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  1. #1
    Engineer-in-Training iDig3Dprinting's Avatar
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    Question Looking for foundry in the UK,preferably Surrey/Kent for casting using castable resin

    Wondered anybody can recommend a foundry in the UK to help a customer cast some jewellery from 3D printed castable resin .


    The castable resin starts burning off from 300C. It speeds up about 375-400 C. There is no melting point. It straight goes to burning off. The investment cast that has been used in the past is Plasticast from Ransom and Randolph but this is not to say this is the only choice. The burning off procedure that has been used in the past to cast rings is:


    Preheat to 167C hold:0Mins
    INsert Flask at 167C Hold:0Mins
    heat at 1C/min to 177C hold:30mins
    Heat 2C/Min to 732C Hold: 3hrs
    Heat at -2C/min casting temp Hold 1hr

    This is the information that we currently have.
    If any body has any ideas, guidance or knows of somebody who can help we would be grateful for the info.
    The resin is Daylight Castable resin

  2. #2
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    I haven't tried that particular resin, but I've found that it helps, when burning out resin patterns, to introduce a little air into the kiln at the end of the burnout cycle. This helps the residual ash combust. Are you using one of those new Photocentric machines? How's it working for you?

  3. #3
    Engineer-in-Training iDig3Dprinting's Avatar
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    Hi Awerby, thanks for the info. Yes this is the Photocentric Liquid Crystal 10". We are trying to help a customer find a suitable foundry.

    Can we ask, have you ever run both traditional lost wax castings along side resins? Our feedback from one foundry was that they could not do this due to danger of ignition of the wax, spoiling those castings?

    presumably, introducing the air into the kiln would increase the likely hood of this ignition??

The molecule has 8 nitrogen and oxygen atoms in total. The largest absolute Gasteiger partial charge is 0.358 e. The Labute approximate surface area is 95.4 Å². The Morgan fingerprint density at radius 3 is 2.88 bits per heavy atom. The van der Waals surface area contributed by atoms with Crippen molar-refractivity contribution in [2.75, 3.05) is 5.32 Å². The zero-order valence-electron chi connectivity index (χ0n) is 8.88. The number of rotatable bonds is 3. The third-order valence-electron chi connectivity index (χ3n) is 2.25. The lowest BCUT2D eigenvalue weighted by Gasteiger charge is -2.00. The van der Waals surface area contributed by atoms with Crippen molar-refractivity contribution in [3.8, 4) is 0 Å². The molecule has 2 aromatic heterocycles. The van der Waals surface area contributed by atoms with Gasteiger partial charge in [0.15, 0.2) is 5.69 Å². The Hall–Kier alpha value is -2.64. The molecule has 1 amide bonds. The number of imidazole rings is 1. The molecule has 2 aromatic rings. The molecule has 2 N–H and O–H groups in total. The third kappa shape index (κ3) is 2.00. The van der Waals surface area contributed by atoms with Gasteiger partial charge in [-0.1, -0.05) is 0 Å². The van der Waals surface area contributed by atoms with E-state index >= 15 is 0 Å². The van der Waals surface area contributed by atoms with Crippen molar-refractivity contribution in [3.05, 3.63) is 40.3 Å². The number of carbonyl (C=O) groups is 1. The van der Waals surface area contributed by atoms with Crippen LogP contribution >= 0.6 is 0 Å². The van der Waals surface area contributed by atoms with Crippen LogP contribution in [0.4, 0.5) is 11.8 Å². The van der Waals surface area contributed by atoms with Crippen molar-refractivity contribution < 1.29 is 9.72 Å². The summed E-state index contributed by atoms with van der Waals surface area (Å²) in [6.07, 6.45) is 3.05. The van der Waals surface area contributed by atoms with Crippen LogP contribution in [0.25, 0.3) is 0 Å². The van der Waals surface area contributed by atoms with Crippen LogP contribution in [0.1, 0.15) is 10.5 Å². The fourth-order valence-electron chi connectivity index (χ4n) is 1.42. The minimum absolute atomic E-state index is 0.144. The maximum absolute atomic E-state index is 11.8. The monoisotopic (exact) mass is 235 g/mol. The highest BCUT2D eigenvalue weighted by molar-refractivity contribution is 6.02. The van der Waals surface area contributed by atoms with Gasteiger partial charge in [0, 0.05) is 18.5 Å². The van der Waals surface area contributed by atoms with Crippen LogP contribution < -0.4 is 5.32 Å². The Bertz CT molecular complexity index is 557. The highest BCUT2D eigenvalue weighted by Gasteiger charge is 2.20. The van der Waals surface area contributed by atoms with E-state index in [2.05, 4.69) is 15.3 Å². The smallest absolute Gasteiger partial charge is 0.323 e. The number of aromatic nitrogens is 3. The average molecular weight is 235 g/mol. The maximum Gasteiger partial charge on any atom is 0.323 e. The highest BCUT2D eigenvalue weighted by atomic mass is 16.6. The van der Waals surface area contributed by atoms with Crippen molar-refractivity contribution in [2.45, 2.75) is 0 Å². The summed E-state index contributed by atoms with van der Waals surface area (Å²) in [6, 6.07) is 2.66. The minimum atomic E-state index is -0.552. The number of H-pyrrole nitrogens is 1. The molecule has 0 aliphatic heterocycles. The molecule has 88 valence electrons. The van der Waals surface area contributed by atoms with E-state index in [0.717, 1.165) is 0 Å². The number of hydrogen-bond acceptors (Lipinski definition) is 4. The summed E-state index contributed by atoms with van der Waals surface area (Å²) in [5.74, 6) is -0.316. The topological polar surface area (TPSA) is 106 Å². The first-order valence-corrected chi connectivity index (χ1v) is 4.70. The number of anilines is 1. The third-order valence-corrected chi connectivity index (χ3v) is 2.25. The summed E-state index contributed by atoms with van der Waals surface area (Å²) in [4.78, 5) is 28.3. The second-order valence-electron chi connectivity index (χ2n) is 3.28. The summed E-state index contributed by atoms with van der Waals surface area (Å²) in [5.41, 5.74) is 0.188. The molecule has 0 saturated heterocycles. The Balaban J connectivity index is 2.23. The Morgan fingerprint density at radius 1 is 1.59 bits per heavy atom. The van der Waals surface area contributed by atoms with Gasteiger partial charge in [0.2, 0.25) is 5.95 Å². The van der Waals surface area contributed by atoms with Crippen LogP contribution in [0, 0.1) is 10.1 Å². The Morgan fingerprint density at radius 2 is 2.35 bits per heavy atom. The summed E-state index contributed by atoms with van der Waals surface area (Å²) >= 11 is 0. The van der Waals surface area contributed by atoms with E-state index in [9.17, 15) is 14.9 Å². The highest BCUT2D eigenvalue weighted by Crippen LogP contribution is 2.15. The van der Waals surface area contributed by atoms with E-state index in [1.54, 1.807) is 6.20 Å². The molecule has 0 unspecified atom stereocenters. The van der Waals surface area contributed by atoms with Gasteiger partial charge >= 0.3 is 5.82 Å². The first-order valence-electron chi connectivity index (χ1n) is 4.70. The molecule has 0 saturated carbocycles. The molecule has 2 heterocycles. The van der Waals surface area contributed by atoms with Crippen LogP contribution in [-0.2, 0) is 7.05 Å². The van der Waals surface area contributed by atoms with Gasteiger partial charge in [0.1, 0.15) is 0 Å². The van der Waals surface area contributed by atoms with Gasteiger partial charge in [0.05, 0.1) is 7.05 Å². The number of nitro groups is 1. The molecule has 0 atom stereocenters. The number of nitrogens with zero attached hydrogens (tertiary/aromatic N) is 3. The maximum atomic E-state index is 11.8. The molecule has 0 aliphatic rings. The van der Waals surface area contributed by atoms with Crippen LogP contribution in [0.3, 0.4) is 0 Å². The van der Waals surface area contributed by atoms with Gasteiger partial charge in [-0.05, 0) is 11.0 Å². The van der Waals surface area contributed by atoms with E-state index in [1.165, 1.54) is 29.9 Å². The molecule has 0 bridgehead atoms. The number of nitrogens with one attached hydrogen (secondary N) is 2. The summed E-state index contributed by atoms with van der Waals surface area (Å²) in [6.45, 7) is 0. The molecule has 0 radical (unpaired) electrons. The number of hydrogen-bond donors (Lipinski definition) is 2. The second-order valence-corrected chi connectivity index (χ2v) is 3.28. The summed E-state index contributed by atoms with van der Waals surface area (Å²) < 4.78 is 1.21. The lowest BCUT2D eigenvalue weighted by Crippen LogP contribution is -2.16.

Casting is not our thing, hence this information gathering exercise.

  4. #4
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    I saw one of those printers at the Inside 3D Printing show in San Diego, and wrote about it in my blog: http://computersculpture.com/blog#fr...ech2016_anchor

    I haven't burned out wax patterns at the same time as resin ones, although I use wax for spruing the resin. I don't see an issue with wax ignition, since the wax will run out and ignite (if it's going to do that) well before the resin starts combusting. If the wax does ignite, it's not a problem; the kiln and molds are impervious to a little flame, in my experience anyway. But the resin needs a longer and hotter burnout cycle than normal wax patterns, as well as the Plasticast investment, so I keep them separate.

    Sorry, I don't know who does this in the UK, but over here people that do jewelry casting don't usually call themselves "foundries" - that's reserved for those doing larger castings. Search for "jewellery casting UK" and ask the companies you find that way if they deal with resin models.

    Andrew Werby
    www.computersculpture.com

  5. #5
    Try contacting JH May models and prototypes. They already offer a rapid casting service from SL resin models, so they are probably the best placed to speak to about this process.

    http://www.jhmay.com/

    Hope this helps,

    Rich

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    Engineer-in-Training iDig3Dprinting's Avatar
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    Hi Rich (AKA CSMonkey),

    Thanks for the suggestion we will look into this.

  7. #7
    Engineer-in-Training iDig3Dprinting's Avatar
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    Quote Originally Posted by awerby View Post
    I saw one of those printers at the Inside 3D Printing show in San Diego, and wrote about it in my blog: http://computersculpture.com/blog#fr...ech2016_anchor

    I haven't burned out wax patterns at the same time as resin ones, although I use wax for spruing the resin. I don't see an issue with wax ignition, since the wax will run out and ignite (if it's going to do that) well before the resin starts combusting. If the wax does ignite, it's not a problem; the kiln and molds are impervious to a little flame, in my experience anyway. But the resin needs a longer and hotter burnout cycle than normal wax patterns, as well as the Plasticast investment, so I keep them separate.

    Sorry, I don't know who does this in the UK, but over here people that do jewelry casting don't usually call themselves "foundries" - that's reserved for those doing larger castings. Search for "jewellery casting UK" and ask the companies you find that way if they deal with resin models.

    Andrew Werby
    www.computersculpture.com
    Thanks for the help Andrew. We seem to be making some progress on this so you experience is really helpful. It seems we were starting this from a position of miss information from one "foundry", which in retrospect it seems like they just didn't want to do it.

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